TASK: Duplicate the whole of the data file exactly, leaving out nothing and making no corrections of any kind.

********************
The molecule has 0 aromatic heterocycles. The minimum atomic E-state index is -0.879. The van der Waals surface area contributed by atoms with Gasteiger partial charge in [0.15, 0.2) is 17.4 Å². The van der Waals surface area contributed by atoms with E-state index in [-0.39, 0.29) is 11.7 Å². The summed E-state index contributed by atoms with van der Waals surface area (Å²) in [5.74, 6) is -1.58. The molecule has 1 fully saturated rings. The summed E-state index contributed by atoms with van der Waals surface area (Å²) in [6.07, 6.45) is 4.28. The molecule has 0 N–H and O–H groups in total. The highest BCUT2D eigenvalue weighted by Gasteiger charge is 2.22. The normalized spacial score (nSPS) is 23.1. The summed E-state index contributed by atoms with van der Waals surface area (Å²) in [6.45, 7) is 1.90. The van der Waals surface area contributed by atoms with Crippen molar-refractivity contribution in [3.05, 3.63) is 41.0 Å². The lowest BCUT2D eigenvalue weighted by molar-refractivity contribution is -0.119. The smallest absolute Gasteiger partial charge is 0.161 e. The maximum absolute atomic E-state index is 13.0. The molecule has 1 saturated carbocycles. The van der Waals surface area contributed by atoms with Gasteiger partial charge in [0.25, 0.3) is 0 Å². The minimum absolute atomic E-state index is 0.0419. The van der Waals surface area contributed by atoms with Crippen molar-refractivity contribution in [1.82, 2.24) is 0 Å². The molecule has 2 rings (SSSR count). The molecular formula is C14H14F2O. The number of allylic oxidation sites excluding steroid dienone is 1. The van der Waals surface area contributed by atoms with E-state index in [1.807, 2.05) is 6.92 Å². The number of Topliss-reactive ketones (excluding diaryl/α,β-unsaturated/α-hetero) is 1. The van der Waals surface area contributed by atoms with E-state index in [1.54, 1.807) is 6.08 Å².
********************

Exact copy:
The molecule has 0 aromatic heterocycles. The minimum atomic E-state index is -0.879. The van der Waals surface area contributed by atoms with Gasteiger partial charge in [0.15, 0.2) is 17.4 Å². The van der Waals surface area contributed by atoms with E-state index in [-0.39, 0.29) is 11.7 Å². The summed E-state index contributed by atoms with van der Waals surface area (Å²) in [5.74, 6) is -1.58. The molecule has 1 fully saturated rings. The summed E-state index contributed by atoms with van der Waals surface area (Å²) in [6.07, 6.45) is 4.28. The molecule has 0 N–H and O–H groups in total. The highest BCUT2D eigenvalue weighted by Gasteiger charge is 2.22. The normalized spacial score (nSPS) is 23.1. The summed E-state index contributed by atoms with van der Waals surface area (Å²) in [6.45, 7) is 1.90. The van der Waals surface area contributed by atoms with Crippen molar-refractivity contribution in [3.05, 3.63) is 41.0 Å². The lowest BCUT2D eigenvalue weighted by molar-refractivity contribution is -0.119. The smallest absolute Gasteiger partial charge is 0.161 e. The maximum absolute atomic E-state index is 13.0. The molecule has 1 saturated carbocycles. The van der Waals surface area contributed by atoms with Gasteiger partial charge in [0.25, 0.3) is 0 Å². The minimum absolute atomic E-state index is 0.0419. The van der Waals surface area contributed by atoms with Crippen molar-refractivity contribution in [1.82, 2.24) is 0 Å². The molecule has 2 rings (SSSR count). The molecular formula is C14H14F2O. The number of allylic oxidation sites excluding steroid dienone is 1. The van der Waals surface area contributed by atoms with E-state index in [1.807, 2.05) is 6.92 Å². The number of Topliss-reactive ketones (excluding diaryl/α,β-unsaturated/α-hetero) is 1. The van der Waals surface area contributed by atoms with E-state index in [1.54, 1.807) is 6.08 Å².